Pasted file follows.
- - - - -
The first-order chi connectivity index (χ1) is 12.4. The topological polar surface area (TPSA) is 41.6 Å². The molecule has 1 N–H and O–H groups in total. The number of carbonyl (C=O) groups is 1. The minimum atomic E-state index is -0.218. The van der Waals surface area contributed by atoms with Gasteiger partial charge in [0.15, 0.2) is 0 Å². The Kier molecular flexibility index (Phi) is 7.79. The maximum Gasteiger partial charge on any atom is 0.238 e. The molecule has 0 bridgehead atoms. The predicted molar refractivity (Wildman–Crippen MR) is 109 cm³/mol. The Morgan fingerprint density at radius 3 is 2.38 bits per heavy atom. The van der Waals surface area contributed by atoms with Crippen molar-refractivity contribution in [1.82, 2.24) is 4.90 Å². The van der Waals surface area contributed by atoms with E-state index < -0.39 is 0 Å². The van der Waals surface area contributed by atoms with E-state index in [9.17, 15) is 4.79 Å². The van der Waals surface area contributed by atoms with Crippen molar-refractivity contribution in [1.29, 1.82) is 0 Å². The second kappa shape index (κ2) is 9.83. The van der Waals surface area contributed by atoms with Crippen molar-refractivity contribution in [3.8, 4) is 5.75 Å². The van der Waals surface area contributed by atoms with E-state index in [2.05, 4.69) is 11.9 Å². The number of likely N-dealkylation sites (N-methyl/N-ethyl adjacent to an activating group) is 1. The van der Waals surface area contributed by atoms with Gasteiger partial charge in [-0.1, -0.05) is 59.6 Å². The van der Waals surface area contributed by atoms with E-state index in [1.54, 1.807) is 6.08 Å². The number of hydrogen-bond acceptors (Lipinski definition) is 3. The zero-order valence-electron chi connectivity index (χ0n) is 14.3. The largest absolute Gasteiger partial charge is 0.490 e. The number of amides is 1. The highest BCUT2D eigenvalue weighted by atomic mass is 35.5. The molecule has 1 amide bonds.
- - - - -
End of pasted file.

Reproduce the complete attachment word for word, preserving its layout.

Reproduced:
The first-order chi connectivity index (χ1) is 12.4. The topological polar surface area (TPSA) is 41.6 Å². The molecule has 1 N–H and O–H groups in total. The number of carbonyl (C=O) groups is 1. The minimum atomic E-state index is -0.218. The van der Waals surface area contributed by atoms with Gasteiger partial charge in [0.15, 0.2) is 0 Å². The Kier molecular flexibility index (Phi) is 7.79. The maximum Gasteiger partial charge on any atom is 0.238 e. The molecule has 0 bridgehead atoms. The predicted molar refractivity (Wildman–Crippen MR) is 109 cm³/mol. The Morgan fingerprint density at radius 3 is 2.38 bits per heavy atom. The van der Waals surface area contributed by atoms with Crippen molar-refractivity contribution in [1.82, 2.24) is 4.90 Å². The van der Waals surface area contributed by atoms with E-state index < -0.39 is 0 Å². The van der Waals surface area contributed by atoms with E-state index in [9.17, 15) is 4.79 Å². The van der Waals surface area contributed by atoms with Crippen molar-refractivity contribution in [1.29, 1.82) is 0 Å². The second kappa shape index (κ2) is 9.83. The van der Waals surface area contributed by atoms with Crippen molar-refractivity contribution in [3.8, 4) is 5.75 Å². The van der Waals surface area contributed by atoms with E-state index in [2.05, 4.69) is 11.9 Å². The number of likely N-dealkylation sites (N-methyl/N-ethyl adjacent to an activating group) is 1. The van der Waals surface area contributed by atoms with Gasteiger partial charge in [-0.1, -0.05) is 59.6 Å². The van der Waals surface area contributed by atoms with E-state index in [1.54, 1.807) is 6.08 Å². The number of hydrogen-bond acceptors (Lipinski definition) is 3. The zero-order valence-electron chi connectivity index (χ0n) is 14.3. The largest absolute Gasteiger partial charge is 0.490 e. The number of amides is 1. The highest BCUT2D eigenvalue weighted by atomic mass is 35.5. The molecule has 1 amide bonds.